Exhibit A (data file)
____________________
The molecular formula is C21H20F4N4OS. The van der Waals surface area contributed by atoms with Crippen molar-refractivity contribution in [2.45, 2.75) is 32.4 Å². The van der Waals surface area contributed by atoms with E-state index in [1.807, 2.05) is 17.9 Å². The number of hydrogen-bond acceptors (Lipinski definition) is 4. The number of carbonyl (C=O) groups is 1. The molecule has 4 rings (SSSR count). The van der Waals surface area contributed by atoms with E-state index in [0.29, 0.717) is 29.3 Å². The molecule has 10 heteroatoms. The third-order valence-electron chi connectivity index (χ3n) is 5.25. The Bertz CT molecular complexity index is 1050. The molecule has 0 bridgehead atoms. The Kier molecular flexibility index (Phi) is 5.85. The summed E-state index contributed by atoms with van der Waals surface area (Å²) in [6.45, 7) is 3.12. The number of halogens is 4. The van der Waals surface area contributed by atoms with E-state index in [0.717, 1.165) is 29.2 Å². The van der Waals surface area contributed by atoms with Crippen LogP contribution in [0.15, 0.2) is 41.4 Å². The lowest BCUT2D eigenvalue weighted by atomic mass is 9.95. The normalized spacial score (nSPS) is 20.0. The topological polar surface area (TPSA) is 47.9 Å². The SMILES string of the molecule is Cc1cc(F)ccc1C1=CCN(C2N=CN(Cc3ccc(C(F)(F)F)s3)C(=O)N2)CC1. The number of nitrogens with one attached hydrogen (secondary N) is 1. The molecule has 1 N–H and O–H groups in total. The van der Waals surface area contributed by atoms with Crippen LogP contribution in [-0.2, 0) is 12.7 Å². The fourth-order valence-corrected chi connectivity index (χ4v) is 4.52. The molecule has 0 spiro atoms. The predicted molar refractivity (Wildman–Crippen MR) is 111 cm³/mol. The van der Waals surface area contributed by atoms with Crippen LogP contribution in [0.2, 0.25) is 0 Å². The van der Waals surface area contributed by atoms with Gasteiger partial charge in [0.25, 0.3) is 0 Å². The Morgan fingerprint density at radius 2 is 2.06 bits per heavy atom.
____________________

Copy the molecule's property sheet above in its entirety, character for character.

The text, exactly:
The molecular formula is C21H20F4N4OS. The van der Waals surface area contributed by atoms with Crippen molar-refractivity contribution in [2.45, 2.75) is 32.4 Å². The van der Waals surface area contributed by atoms with E-state index in [1.807, 2.05) is 17.9 Å². The number of hydrogen-bond acceptors (Lipinski definition) is 4. The number of carbonyl (C=O) groups is 1. The molecule has 4 rings (SSSR count). The van der Waals surface area contributed by atoms with E-state index in [0.29, 0.717) is 29.3 Å². The molecule has 10 heteroatoms. The third-order valence-electron chi connectivity index (χ3n) is 5.25. The Bertz CT molecular complexity index is 1050. The molecule has 0 bridgehead atoms. The Kier molecular flexibility index (Phi) is 5.85. The summed E-state index contributed by atoms with van der Waals surface area (Å²) in [6.45, 7) is 3.12. The number of halogens is 4. The van der Waals surface area contributed by atoms with E-state index in [0.717, 1.165) is 29.2 Å². The van der Waals surface area contributed by atoms with Crippen LogP contribution in [0.15, 0.2) is 41.4 Å². The lowest BCUT2D eigenvalue weighted by atomic mass is 9.95. The normalized spacial score (nSPS) is 20.0. The topological polar surface area (TPSA) is 47.9 Å². The SMILES string of the molecule is Cc1cc(F)ccc1C1=CCN(C2N=CN(Cc3ccc(C(F)(F)F)s3)C(=O)N2)CC1. The number of nitrogens with one attached hydrogen (secondary N) is 1. The molecule has 1 N–H and O–H groups in total. The van der Waals surface area contributed by atoms with Crippen LogP contribution in [-0.2, 0) is 12.7 Å². The fourth-order valence-corrected chi connectivity index (χ4v) is 4.52. The molecule has 0 spiro atoms. The predicted molar refractivity (Wildman–Crippen MR) is 111 cm³/mol. The van der Waals surface area contributed by atoms with Crippen LogP contribution in [0.2, 0.25) is 0 Å². The van der Waals surface area contributed by atoms with Gasteiger partial charge in [0.25, 0.3) is 0 Å². The Morgan fingerprint density at radius 2 is 2.06 bits per heavy atom.